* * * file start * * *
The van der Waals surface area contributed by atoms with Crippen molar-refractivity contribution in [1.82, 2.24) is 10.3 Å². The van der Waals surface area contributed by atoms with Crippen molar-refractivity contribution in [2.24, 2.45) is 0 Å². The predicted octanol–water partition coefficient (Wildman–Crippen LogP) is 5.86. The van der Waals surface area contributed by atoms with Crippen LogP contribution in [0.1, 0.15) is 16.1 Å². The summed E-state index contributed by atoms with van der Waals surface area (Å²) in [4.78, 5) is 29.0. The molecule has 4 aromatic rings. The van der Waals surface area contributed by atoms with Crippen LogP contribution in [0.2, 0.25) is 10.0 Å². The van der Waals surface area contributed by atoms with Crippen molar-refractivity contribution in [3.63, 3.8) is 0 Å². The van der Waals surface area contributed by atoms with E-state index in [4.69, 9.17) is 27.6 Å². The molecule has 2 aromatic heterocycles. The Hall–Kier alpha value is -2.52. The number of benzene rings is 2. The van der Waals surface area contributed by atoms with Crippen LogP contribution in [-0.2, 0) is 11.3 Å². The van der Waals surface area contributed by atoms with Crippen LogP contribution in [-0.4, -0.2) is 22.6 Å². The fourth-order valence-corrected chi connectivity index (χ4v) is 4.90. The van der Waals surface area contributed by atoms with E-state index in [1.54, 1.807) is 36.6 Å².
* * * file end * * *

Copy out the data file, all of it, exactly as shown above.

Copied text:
The van der Waals surface area contributed by atoms with Crippen molar-refractivity contribution in [1.82, 2.24) is 10.3 Å². The van der Waals surface area contributed by atoms with Crippen molar-refractivity contribution in [2.24, 2.45) is 0 Å². The predicted octanol–water partition coefficient (Wildman–Crippen LogP) is 5.86. The van der Waals surface area contributed by atoms with Crippen LogP contribution in [0.1, 0.15) is 16.1 Å². The summed E-state index contributed by atoms with van der Waals surface area (Å²) in [4.78, 5) is 29.0. The molecule has 4 aromatic rings. The van der Waals surface area contributed by atoms with Crippen LogP contribution in [0.2, 0.25) is 10.0 Å². The van der Waals surface area contributed by atoms with Crippen molar-refractivity contribution in [3.63, 3.8) is 0 Å². The van der Waals surface area contributed by atoms with E-state index in [4.69, 9.17) is 27.6 Å². The molecule has 2 aromatic heterocycles. The Hall–Kier alpha value is -2.52. The number of benzene rings is 2. The van der Waals surface area contributed by atoms with Crippen LogP contribution in [-0.2, 0) is 11.3 Å². The van der Waals surface area contributed by atoms with Crippen LogP contribution in [-0.4, -0.2) is 22.6 Å². The fourth-order valence-corrected chi connectivity index (χ4v) is 4.90. The van der Waals surface area contributed by atoms with E-state index in [1.54, 1.807) is 36.6 Å².